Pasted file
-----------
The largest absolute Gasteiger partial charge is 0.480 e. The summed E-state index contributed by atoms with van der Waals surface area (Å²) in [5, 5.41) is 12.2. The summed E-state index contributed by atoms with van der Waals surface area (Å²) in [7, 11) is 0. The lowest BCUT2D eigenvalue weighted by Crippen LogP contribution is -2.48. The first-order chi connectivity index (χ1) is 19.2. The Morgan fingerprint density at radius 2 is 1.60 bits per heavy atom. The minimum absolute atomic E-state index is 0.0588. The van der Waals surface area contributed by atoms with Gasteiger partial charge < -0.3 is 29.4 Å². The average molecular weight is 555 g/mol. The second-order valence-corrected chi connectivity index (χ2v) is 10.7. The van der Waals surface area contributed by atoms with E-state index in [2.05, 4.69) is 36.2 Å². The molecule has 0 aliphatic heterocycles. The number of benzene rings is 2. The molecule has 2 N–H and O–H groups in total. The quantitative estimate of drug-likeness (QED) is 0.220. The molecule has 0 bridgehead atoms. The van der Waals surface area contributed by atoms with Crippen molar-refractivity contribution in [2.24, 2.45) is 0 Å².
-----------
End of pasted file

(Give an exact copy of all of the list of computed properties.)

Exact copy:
The largest absolute Gasteiger partial charge is 0.480 e. The summed E-state index contributed by atoms with van der Waals surface area (Å²) in [5, 5.41) is 12.2. The summed E-state index contributed by atoms with van der Waals surface area (Å²) in [7, 11) is 0. The lowest BCUT2D eigenvalue weighted by Crippen LogP contribution is -2.48. The first-order chi connectivity index (χ1) is 19.2. The Morgan fingerprint density at radius 2 is 1.60 bits per heavy atom. The minimum absolute atomic E-state index is 0.0588. The van der Waals surface area contributed by atoms with Gasteiger partial charge < -0.3 is 29.4 Å². The average molecular weight is 555 g/mol. The second-order valence-corrected chi connectivity index (χ2v) is 10.7. The van der Waals surface area contributed by atoms with E-state index in [2.05, 4.69) is 36.2 Å². The molecule has 0 aliphatic heterocycles. The number of benzene rings is 2. The molecule has 2 N–H and O–H groups in total. The quantitative estimate of drug-likeness (QED) is 0.220. The molecule has 0 bridgehead atoms. The van der Waals surface area contributed by atoms with Crippen molar-refractivity contribution in [2.24, 2.45) is 0 Å².